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Thread: Food Combining and Separation page 2

  1. #11
    Zed's Avatar
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    Quote Originally Posted by geekgrrl View Post
    what theory? It's not a monolithic theory, - maybe you're talking about some trendy diet thing from ages ago, I don't know - I'm talking about what we know right now about how foods interact. Have you got some research to share?
    I am talking about the diet theory of Dr. William Howard Hay started in 1911, which basically states that one can not digest two different protein sources at the same time (i.e., eggs+bacon) or any fat source (oil, butter, etc) combine with a protein source, etc, etc, because the body will not be able secret enzymes needed to digest them sufficiently when combined, etc, etc,. This is just one view within "food combining" realm which basically is the idea that certain foods combine with each offers either a negative or positive impact (I don't deny this by the way).
    Last edited by Zed; 03-17-2011 at 04:14 PM.

  2. #12
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    Quote Originally Posted by geekgrrl View Post
    I'm not only asking about blueberries and antioxidants, but foods generally.
    Fine. Antioxidants is all you mentioned in the OP. Personally I think that's a non-issue. I'd be interested if anyone else had some thoughts on the subject.

    And tea is not paleo
    O RLY? Off the cuff I would say more people around here cut dairy (potentially relevant to the blueberry topic) than give up tea (or even coffee).

    If you don't want to bother about it, that's fine. I'm interested and like to know about these things, that's why I'm asking.
    Take a chill pill. Starting a thread doesn't make a person the absolute dictator of what other people post in it. Conversations evolve, too.
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  3. #13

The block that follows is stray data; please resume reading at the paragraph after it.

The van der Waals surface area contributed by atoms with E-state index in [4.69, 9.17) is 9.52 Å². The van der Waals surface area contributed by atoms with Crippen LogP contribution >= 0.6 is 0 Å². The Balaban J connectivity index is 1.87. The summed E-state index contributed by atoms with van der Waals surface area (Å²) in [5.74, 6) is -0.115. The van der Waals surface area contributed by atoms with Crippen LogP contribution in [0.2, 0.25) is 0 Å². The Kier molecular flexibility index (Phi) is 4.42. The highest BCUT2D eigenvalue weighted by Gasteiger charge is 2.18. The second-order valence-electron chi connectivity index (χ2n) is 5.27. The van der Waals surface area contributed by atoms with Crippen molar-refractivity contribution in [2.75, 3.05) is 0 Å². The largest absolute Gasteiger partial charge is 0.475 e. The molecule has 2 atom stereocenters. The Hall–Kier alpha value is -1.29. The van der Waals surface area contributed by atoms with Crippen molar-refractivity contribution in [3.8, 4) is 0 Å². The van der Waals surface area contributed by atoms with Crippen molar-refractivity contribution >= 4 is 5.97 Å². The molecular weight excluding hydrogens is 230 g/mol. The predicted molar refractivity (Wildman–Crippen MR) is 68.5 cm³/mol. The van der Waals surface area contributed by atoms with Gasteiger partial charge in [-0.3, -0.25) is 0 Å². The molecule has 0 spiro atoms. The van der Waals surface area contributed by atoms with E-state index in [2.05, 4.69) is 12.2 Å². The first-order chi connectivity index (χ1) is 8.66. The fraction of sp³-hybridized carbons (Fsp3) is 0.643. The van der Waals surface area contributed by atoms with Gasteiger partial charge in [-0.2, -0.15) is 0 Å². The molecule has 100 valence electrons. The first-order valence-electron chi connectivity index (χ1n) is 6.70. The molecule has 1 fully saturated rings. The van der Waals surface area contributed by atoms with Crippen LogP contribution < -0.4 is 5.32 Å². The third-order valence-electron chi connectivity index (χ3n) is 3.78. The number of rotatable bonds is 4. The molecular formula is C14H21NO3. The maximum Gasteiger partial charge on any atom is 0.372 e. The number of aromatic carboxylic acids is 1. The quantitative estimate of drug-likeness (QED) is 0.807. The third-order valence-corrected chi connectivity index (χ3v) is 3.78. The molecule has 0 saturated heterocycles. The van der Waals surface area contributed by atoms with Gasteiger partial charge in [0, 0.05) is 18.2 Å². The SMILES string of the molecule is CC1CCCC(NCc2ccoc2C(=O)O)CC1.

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    There are causes of oxidative stress above and beyond what you put in your mouth. Off the top of my head pollution and radiation (anyone from japan?) are other factors. Pesticides, fungicides, food additives, etc. can also contribute. Not caring about providing antioxidants to combat oxidative damage should only be done if youre living on a remote island.

    @Beachrat, what people on the forum limit or don't really doesn't affect what traditional people drank. That said, while actual tea probably hasn't been consumed by any traditional groups, herbal teas will certainly have been prepared by seeping plants and roots etc in water, as such beverages can be beneficial when fighting disease. Imo actual tea should just be treated the same as any other herb.
    Last edited by Pandadude; 03-18-2011 at 08:23 AM.

  4. #14
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    I was a fruitarian for some time and I can confirm that food combining is important on that type of a diet. To this day if I eat a piece of fruit and then chow down on some steak or any meat for that matter, my stomach will hurt a lot.

  5. #15
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    I did food combining back in the 80's while on Fit For Life diet. Did nothing for me except trash my immune system. So much for retaining antioxidants while separating/combining.

  6. #16
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    re:

    If you look into in, fruit and vegetables actually contain protein, obviously not nearly as much as a slab of beef, but they still contain trace/small amounts. Things like nuts/dairy etc are a mixture of all 3 macronutrients. Technically if we couldn't digest certain macronutrients with others,

  7. #17
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    The psudoscience in this threat amazes me. It's like looking on a bodybuilding forum and seeing guys telling other guys to eat every 2 hours to keep metabolism up or other nonsense. The study clearly shows that those who drank milk with their blueberries didn't receive the antioxidant benefits. This isn't debetable with arguments such as "well food combining isn't paleo..." or "fruits also contain protein".